The calcareous ring of 10 large ossicles, five ambulacral and five interambulacral, embedded in white connective tissue encircles the anterior end of the gut (Fig 2). It supports the ring canals of the water vascular and hemal systems, provides a mechanical base for the buccal podia and introvert, and is the site of insertion of the longitudinal body wall muscles and the introvert retractor muscles. The longitudinal muscles insert on the ambulacral ossicles with the introvert retractor muscles inserting posterior to the longitudinal muscles.
Figure 2. Dorsal dissection with the incision following the right dorsal interambulacrum. The left respiratory tree has been omitted and the right simplified for clarity. The hemal system is omitted. All introvert retractor muscles except the right ventral muscle are omitted. Abbreviations as in Fig 1. Based on Coe, 1912. cuke12La.gif
The echinoderm coelom has many subdivisions of which the water vascular system and the trunk coelom are the two most conspicuous. The trunk coelom is subdivided into a large posteriorperivisceral coelom, which contains most of the viscera and is the major body cavity, and the peripharyngeal coelom around the calcareous ring. The calcareous ring and peripharyngeal coelom are enclosed in a mesenterial sac which, along with its contents, is the peripharyngeal bulb. The peripharyngeal coelom is not visible to you now but the perivisceral coelom and peripharyngeal bulb are.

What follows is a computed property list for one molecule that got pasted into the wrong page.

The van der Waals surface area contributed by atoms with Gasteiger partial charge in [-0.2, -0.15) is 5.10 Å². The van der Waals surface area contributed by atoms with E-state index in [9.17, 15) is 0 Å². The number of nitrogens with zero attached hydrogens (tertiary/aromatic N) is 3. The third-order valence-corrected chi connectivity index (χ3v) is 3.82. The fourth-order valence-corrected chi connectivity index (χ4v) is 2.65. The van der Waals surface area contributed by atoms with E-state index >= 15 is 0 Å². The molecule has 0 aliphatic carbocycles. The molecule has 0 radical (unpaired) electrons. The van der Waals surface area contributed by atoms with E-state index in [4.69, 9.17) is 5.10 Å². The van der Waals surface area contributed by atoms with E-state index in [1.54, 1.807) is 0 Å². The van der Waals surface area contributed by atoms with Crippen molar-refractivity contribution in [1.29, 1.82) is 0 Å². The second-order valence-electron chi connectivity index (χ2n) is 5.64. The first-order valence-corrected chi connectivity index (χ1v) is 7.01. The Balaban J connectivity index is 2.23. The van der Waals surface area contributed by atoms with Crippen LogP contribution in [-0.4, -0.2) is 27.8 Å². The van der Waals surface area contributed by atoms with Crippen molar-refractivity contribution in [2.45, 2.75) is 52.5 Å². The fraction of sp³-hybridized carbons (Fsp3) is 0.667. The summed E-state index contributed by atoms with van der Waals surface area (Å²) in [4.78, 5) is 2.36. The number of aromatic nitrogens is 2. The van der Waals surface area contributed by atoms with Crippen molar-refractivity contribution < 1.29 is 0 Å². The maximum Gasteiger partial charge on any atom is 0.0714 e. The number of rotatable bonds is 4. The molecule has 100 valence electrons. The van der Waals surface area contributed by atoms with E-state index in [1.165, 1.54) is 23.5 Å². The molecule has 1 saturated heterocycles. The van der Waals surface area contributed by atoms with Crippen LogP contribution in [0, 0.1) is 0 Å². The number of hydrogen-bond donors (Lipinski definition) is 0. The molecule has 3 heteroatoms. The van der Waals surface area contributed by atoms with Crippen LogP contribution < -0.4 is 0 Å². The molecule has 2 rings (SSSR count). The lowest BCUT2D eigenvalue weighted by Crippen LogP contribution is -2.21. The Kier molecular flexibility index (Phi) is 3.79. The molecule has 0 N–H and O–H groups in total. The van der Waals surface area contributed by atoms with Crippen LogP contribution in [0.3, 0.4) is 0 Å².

The perivisceral coelom is incompletely partitioned by three longitudinal mesenteries. These are thin, transparent double sheets of peritoneum that extend from the body wall into the perivisceral coelom. They surround and support some of the visceral organs, especially the gut (Figs 1, 2). The dorsal mesentery runs along the dorsal midline on the dorsal interambulacrum (Fig 1). The left mesentery is in the left dorsal interambulacrum. The right mesentery is in the right ventral interambulacrum. Each of the three mesenteries is attached to a different region of the gut.